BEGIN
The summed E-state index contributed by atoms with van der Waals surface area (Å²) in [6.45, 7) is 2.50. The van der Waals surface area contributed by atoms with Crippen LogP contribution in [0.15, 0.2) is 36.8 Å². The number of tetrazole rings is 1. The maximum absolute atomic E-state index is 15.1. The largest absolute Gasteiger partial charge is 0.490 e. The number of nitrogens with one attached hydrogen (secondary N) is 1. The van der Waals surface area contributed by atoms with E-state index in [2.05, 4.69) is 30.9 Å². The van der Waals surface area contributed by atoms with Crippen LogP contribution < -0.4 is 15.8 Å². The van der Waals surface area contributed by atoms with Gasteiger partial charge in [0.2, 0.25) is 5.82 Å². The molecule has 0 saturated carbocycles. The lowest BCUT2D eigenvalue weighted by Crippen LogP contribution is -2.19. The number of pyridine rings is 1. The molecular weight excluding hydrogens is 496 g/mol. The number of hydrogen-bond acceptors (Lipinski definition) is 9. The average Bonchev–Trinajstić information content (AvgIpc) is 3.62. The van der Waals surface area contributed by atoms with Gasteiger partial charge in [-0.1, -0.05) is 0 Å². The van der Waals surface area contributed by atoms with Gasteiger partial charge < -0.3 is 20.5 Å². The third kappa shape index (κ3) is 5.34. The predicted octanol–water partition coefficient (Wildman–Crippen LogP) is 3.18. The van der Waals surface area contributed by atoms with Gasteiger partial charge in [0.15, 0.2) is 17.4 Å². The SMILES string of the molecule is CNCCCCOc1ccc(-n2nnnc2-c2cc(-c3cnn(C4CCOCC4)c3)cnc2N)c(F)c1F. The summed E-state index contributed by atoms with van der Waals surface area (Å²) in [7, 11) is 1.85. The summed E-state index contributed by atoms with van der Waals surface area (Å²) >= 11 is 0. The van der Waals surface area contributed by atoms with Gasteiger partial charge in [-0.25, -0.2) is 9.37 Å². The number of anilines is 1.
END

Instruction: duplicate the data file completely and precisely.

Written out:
The summed E-state index contributed by atoms with van der Waals surface area (Å²) in [6.45, 7) is 2.50. The van der Waals surface area contributed by atoms with Crippen LogP contribution in [0.15, 0.2) is 36.8 Å². The number of tetrazole rings is 1. The maximum absolute atomic E-state index is 15.1. The largest absolute Gasteiger partial charge is 0.490 e. The number of nitrogens with one attached hydrogen (secondary N) is 1. The van der Waals surface area contributed by atoms with E-state index in [2.05, 4.69) is 30.9 Å². The van der Waals surface area contributed by atoms with Crippen LogP contribution < -0.4 is 15.8 Å². The van der Waals surface area contributed by atoms with Gasteiger partial charge in [0.2, 0.25) is 5.82 Å². The molecule has 0 saturated carbocycles. The lowest BCUT2D eigenvalue weighted by Crippen LogP contribution is -2.19. The number of pyridine rings is 1. The molecular weight excluding hydrogens is 496 g/mol. The number of hydrogen-bond acceptors (Lipinski definition) is 9. The average Bonchev–Trinajstić information content (AvgIpc) is 3.62. The van der Waals surface area contributed by atoms with Gasteiger partial charge in [-0.1, -0.05) is 0 Å². The van der Waals surface area contributed by atoms with Gasteiger partial charge < -0.3 is 20.5 Å². The third kappa shape index (κ3) is 5.34. The predicted octanol–water partition coefficient (Wildman–Crippen LogP) is 3.18. The van der Waals surface area contributed by atoms with Gasteiger partial charge in [0.15, 0.2) is 17.4 Å². The SMILES string of the molecule is CNCCCCOc1ccc(-n2nnnc2-c2cc(-c3cnn(C4CCOCC4)c3)cnc2N)c(F)c1F. The summed E-state index contributed by atoms with van der Waals surface area (Å²) in [7, 11) is 1.85. The summed E-state index contributed by atoms with van der Waals surface area (Å²) >= 11 is 0. The van der Waals surface area contributed by atoms with Gasteiger partial charge in [-0.25, -0.2) is 9.37 Å². The number of anilines is 1.